Cipher locks normally support a fail-safe mode in which the door automatically unlocks in the event of a
power failure to allow people to escape. Changing codes on this type of locks is important, as the keys
will eventually appear faded or worn from overuse of the same code, making it much easier for an
attacker to guess the actual code. Upper-end cipher locks are called smart locks capable of intelligently
making access decisions based on specific conditions such as time of day or specific user codes.

Device locks prevent hardware devices from being stolen or accessed in specific ways:

• Switch controls – covers on/off switches
• Slot locks – secures mobile systems to a stationary component using a steel cable
• Port controls – blocks access to disk drives or USB ports
• Peripheral Switch controls – inserts an on/off switch between a peripheral and the system
• Cable traps – prevent removal of I/O devices by passing the device’s cable through a lockable


Personnel Access Controls
Electronic devices that require authorization before allowing a person into a secured area are called
personnel access controls. These devices usually read some type of card, but can be biometric-enabled
and require 2 factors of authentication. The cards may be memory cards or smart cards, which we have
already covered both previously. A user-activated reader is a device that requires a user to initiate
interaction, such as by swiping a card. A system sensing access control reader (transponders)
automatically senses an approaching person and reads the card wirelessly. A proximity detection device
that identifies and authenticates a person is called an electronic access control token (EAC token).

The biggest threat to personnel access control mechanisms is that a form of piggybacking, in which an
unauthorized person gains accessing by using another person’s credentials. Normally the individual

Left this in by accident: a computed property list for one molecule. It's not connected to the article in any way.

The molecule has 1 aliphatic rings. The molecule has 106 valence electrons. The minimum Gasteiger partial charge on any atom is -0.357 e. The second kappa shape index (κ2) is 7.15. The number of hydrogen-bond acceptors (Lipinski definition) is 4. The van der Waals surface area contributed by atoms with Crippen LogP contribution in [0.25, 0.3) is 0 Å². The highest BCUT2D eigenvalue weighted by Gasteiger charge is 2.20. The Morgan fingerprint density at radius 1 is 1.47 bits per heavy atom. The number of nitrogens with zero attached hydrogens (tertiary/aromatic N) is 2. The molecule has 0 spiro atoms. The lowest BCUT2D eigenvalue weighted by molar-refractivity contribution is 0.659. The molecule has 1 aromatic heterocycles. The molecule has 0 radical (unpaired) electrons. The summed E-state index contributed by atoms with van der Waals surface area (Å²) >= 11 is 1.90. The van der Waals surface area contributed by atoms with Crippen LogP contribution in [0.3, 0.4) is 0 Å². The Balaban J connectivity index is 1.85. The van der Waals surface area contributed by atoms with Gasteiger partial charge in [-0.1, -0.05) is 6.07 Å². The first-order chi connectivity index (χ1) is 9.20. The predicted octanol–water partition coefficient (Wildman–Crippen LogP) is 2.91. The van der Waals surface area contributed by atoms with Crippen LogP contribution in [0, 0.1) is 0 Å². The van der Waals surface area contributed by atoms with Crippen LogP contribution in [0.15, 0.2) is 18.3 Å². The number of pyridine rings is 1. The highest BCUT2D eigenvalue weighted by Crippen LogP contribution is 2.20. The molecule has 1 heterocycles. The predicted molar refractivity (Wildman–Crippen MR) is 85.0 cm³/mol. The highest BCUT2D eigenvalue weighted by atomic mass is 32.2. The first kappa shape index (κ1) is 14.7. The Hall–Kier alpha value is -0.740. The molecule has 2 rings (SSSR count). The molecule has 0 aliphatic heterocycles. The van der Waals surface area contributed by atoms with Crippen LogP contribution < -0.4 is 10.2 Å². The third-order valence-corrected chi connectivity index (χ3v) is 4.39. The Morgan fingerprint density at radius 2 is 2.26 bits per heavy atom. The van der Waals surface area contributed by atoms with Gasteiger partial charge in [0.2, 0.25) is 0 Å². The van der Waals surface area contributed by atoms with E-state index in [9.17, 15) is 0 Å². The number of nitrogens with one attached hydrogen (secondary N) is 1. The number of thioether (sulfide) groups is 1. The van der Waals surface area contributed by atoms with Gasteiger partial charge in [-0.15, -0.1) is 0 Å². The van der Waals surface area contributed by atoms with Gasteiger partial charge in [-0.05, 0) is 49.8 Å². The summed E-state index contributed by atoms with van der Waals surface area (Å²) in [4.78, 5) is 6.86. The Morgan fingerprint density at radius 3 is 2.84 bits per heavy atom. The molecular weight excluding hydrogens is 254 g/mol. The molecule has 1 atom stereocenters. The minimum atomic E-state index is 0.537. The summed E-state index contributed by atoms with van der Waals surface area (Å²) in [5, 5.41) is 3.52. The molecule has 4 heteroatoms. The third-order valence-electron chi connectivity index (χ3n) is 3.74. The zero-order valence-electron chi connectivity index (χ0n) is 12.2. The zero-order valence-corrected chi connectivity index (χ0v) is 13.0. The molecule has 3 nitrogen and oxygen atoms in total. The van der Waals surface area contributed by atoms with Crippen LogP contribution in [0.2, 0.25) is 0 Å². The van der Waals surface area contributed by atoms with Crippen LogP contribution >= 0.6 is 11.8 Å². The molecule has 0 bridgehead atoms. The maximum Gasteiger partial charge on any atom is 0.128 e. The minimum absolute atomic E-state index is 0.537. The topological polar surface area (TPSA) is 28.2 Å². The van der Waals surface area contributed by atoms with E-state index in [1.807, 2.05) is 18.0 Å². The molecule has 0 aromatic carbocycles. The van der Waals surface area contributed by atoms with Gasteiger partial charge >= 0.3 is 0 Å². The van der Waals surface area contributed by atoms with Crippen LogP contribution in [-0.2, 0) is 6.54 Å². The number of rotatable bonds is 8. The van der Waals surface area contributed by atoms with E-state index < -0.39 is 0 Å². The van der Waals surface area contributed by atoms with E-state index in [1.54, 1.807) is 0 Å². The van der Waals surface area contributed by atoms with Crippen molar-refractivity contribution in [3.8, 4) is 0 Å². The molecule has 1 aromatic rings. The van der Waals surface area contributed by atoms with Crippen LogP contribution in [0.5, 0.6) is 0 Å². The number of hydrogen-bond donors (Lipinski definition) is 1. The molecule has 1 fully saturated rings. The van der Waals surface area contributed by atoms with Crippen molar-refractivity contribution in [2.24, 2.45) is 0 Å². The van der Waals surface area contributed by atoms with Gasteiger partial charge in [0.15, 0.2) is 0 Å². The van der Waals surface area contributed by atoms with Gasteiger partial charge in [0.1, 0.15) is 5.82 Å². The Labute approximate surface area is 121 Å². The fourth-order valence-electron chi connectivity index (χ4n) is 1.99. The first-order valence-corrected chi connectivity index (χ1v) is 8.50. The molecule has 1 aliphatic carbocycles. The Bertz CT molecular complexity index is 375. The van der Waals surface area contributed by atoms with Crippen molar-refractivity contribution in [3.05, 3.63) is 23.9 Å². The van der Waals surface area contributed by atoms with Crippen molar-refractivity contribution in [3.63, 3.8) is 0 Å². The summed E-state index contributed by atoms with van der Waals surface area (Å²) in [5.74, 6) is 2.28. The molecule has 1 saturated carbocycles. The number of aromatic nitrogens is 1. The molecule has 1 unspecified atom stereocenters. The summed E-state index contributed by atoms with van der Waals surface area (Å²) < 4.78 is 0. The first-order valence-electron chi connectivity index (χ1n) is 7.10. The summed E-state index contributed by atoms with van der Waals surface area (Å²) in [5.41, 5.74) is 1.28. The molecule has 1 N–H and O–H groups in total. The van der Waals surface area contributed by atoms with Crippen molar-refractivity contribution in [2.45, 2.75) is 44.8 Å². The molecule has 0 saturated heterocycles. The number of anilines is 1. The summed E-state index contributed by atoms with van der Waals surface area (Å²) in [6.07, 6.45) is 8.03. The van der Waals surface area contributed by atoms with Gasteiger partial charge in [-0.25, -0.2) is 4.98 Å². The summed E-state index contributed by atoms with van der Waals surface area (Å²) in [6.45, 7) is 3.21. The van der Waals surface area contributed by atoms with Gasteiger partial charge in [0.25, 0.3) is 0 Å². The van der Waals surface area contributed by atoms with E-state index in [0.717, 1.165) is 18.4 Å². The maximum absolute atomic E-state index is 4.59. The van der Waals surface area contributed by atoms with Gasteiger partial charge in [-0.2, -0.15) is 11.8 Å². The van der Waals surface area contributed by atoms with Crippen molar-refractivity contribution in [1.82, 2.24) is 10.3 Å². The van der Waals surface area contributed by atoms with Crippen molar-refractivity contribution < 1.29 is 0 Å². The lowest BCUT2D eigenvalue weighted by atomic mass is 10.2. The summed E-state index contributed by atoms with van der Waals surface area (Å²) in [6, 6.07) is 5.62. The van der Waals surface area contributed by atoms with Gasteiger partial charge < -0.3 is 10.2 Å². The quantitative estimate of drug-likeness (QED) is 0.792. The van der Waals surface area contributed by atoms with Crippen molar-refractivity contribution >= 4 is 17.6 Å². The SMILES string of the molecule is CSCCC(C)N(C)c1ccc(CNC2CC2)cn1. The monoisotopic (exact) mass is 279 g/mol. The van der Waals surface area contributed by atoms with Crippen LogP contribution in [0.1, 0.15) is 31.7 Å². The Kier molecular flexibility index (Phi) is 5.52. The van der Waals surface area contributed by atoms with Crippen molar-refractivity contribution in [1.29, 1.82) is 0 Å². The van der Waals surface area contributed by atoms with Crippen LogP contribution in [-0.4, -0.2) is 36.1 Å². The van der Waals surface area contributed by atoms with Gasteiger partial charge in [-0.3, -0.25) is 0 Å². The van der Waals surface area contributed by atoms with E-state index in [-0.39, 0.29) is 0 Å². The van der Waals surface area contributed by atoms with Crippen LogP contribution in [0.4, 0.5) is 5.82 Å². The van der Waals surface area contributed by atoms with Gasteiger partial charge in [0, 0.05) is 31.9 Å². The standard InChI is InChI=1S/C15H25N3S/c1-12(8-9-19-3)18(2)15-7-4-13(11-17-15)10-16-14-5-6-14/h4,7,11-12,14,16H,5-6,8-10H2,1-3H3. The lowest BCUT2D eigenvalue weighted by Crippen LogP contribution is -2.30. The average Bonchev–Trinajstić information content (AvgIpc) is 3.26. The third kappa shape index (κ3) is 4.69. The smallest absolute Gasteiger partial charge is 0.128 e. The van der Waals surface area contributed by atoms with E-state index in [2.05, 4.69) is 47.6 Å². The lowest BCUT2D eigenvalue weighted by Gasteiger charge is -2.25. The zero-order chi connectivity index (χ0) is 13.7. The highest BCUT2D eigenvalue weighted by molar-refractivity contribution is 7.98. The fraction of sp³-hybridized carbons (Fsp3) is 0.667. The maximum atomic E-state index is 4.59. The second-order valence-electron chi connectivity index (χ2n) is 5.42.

simply follows an authorized person through a door without providing credentials. Sometimes the term
tailgating will also be used - the difference between the two is that piggybacking can occur with the
authorized individual’s consent, while with tailgating the authorized individual is not aware. Tailgating
is a type of piggybacking. In either case the best preventative is to have a security guard present.

External Boundary Protection Mechanisms
Boundary protection mechanisms are used to control pedestrian and vehicle flow, provide different
security zones, to provide delaying mechanisms and to control entry points. There are 6 types of control

• Access control mechanisms – locks, card access systems, personnel awareness

Page 416

voice over IP, 169
voice print, 195
voicemail system, 169
VoIP, 169
volatile, 67, 269
volatile memory, 269
voltage instability, 117
voltage regulators, 118
volumetric system, 250
VPLS, 167
VPN, 173
VRRP, 154
VSAT, 182
v-shaped model, 283
vulnerability, 14
vulnerability mapping (pen testing), 228
vulnerability testing, 225


wafer tumbler lock, 245
WAM, 191
WAN, 164
war dialing, 172, 228
warded lock, 245
war-dialing, 222
warez, 29
warm site, 261
Wassenaar Arrangement, 26
watchdog timer, 70
waterfall model, 282
wave-pattern motion detector, 250
WBS, 278
weaponization (kill chain), 257
web access management, 191
web services, 203
well-formed transaction, 78
well-known port, 131
WEP, 177
wet chemical (fire suppression), 120
wet pipe (fire suppression), 121
whaling attack, 151
white box test, 225
white noise, 216
wide-area network, 164
Wi-Fi protected access, 178
wired equivalent protocol, 177
wireless network, 176
wireless personal area network, 181
work breakdown structure, 278

Page 417

work factor, 88
work recovery time, 259
working image, 272
worm, 300
wormhole attack, 154
WPA, 178
WPA2, 178
WPAN, 181
WRT, 259


X.25, 166, 167
X.500, 190, 193
X.509, 105
XACML, 203
Xmas attack, 218
XML, 202
XOR, 89
XP, 284
XSS, 293


Zachman, 17
zero knowledge, 228
zero knowledge proof, 102
zero-day vulnerability, 281
zombie, 24, 187
zoom, 249